An appellate court later overturned the decision, but in 1983 the original verdict from the 1981 lawsuit was upheld.

Modern controversy

Throughout the 80s and 90s Brooke’s star continued to rise, the actress and model appearing on the covers of magazines and starring in several big budget films.

But the nude photos of her as a child resurfaced when artist Richard Prince used one of the photos in a transformative artwork of his own.

Brooke Shields, child star
Brooke Shields circa 1981 in New York City. (Getty)

The artwork, entitled Spiritual America, was set to be displayed in 2009 at the Tate Modern Gallery in London, but there was a problem.

Scotland Yard suggested exhibiting a photo of a naked 10-year-old could violate London’s obscenity laws, and the artwork was subsequently removed.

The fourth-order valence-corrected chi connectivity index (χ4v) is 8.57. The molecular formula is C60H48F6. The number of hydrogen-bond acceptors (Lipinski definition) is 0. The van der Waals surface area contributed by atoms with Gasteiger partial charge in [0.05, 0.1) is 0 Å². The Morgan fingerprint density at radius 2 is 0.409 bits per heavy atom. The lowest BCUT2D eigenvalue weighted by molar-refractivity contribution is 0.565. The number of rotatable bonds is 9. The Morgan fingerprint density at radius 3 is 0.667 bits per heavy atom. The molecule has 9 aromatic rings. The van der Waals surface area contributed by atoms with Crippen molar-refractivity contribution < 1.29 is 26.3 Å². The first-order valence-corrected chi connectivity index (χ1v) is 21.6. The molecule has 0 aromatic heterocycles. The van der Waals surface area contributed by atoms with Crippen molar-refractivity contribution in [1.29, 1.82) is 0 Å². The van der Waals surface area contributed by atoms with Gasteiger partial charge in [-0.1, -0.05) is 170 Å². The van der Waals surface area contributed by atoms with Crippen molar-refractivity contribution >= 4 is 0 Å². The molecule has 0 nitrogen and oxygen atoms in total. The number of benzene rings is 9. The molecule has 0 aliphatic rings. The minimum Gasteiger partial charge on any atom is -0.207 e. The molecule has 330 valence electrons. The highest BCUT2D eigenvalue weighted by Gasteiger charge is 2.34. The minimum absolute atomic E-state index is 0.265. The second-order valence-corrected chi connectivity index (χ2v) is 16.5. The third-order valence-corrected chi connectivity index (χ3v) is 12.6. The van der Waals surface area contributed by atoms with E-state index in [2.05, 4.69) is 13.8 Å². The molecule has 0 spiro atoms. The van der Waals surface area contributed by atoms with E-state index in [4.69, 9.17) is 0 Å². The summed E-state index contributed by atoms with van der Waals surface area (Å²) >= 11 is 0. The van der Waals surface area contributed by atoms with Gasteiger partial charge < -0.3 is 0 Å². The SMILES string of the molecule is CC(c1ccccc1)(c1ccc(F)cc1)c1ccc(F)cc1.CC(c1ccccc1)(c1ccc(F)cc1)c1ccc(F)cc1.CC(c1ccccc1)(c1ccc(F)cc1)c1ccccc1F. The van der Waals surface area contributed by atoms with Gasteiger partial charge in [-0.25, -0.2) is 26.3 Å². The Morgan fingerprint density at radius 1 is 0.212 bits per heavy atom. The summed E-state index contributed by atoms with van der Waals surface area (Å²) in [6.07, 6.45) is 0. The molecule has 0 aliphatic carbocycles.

Since then, the photos have remained under the radar, with only a few copies of the images reproduced online and most of them censored.

Several uncensored copies were also auctioned in 2017 by Heritage Auctions.

Recently they have become public knowledge again, as the result of a meme showing Hugh Hefner’s face photoshopped over Brooke’s naked photo.

The meme mistakenly credits Playboy magazine for publishing the photos in the 1970s, though it was actually Sugar and Spice.

Thankfully, these days there’s no way a publication could get away with publishing provocative photos of naked children the way Sugar and Spice did of Brooke decades ago.